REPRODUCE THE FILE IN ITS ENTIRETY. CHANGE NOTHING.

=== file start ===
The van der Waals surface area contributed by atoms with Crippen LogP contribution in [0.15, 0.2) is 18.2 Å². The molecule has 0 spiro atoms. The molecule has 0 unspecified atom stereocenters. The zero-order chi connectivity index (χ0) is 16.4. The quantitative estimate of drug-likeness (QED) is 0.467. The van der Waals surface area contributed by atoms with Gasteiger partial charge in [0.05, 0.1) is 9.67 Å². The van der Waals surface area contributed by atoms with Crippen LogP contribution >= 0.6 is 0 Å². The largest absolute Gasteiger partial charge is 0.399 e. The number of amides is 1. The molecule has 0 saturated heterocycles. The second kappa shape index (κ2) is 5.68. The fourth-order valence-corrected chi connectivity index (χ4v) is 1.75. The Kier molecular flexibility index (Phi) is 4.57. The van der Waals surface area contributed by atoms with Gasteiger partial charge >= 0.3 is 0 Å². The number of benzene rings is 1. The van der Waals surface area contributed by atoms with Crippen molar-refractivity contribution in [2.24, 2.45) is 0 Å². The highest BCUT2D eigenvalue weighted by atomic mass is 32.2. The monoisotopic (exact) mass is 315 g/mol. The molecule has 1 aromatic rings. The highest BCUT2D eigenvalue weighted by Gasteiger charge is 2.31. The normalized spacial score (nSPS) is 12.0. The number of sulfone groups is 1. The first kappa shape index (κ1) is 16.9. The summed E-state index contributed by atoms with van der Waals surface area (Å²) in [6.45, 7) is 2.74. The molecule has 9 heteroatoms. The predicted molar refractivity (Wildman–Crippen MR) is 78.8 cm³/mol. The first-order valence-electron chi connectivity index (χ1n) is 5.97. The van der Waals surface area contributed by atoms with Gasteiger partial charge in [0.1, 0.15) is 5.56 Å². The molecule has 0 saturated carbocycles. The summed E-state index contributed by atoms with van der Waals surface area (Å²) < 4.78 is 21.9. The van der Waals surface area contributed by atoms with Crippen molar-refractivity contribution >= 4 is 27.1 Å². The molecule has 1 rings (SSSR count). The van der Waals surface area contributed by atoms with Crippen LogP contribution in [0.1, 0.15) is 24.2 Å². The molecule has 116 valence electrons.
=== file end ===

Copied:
The van der Waals surface area contributed by atoms with Crippen LogP contribution in [0.15, 0.2) is 18.2 Å². The molecule has 0 spiro atoms. The molecule has 0 unspecified atom stereocenters. The zero-order chi connectivity index (χ0) is 16.4. The quantitative estimate of drug-likeness (QED) is 0.467. The van der Waals surface area contributed by atoms with Gasteiger partial charge in [0.05, 0.1) is 9.67 Å². The van der Waals surface area contributed by atoms with Crippen LogP contribution >= 0.6 is 0 Å². The largest absolute Gasteiger partial charge is 0.399 e. The number of amides is 1. The molecule has 0 saturated heterocycles. The second kappa shape index (κ2) is 5.68. The fourth-order valence-corrected chi connectivity index (χ4v) is 1.75. The Kier molecular flexibility index (Phi) is 4.57. The van der Waals surface area contributed by atoms with Gasteiger partial charge >= 0.3 is 0 Å². The number of benzene rings is 1. The van der Waals surface area contributed by atoms with Crippen molar-refractivity contribution in [2.24, 2.45) is 0 Å². The highest BCUT2D eigenvalue weighted by atomic mass is 32.2. The monoisotopic (exact) mass is 315 g/mol. The molecule has 1 aromatic rings. The highest BCUT2D eigenvalue weighted by Gasteiger charge is 2.31. The normalized spacial score (nSPS) is 12.0. The number of sulfone groups is 1. The first kappa shape index (κ1) is 16.9. The summed E-state index contributed by atoms with van der Waals surface area (Å²) in [6.45, 7) is 2.74. The molecule has 9 heteroatoms. The predicted molar refractivity (Wildman–Crippen MR) is 78.8 cm³/mol. The first-order valence-electron chi connectivity index (χ1n) is 5.97. The van der Waals surface area contributed by atoms with Gasteiger partial charge in [0.1, 0.15) is 5.56 Å². The molecule has 0 saturated carbocycles. The summed E-state index contributed by atoms with van der Waals surface area (Å²) < 4.78 is 21.9. The van der Waals surface area contributed by atoms with Crippen molar-refractivity contribution >= 4 is 27.1 Å². The molecule has 1 rings (SSSR count). The van der Waals surface area contributed by atoms with Crippen LogP contribution in [0.1, 0.15) is 24.2 Å². The molecule has 116 valence electrons.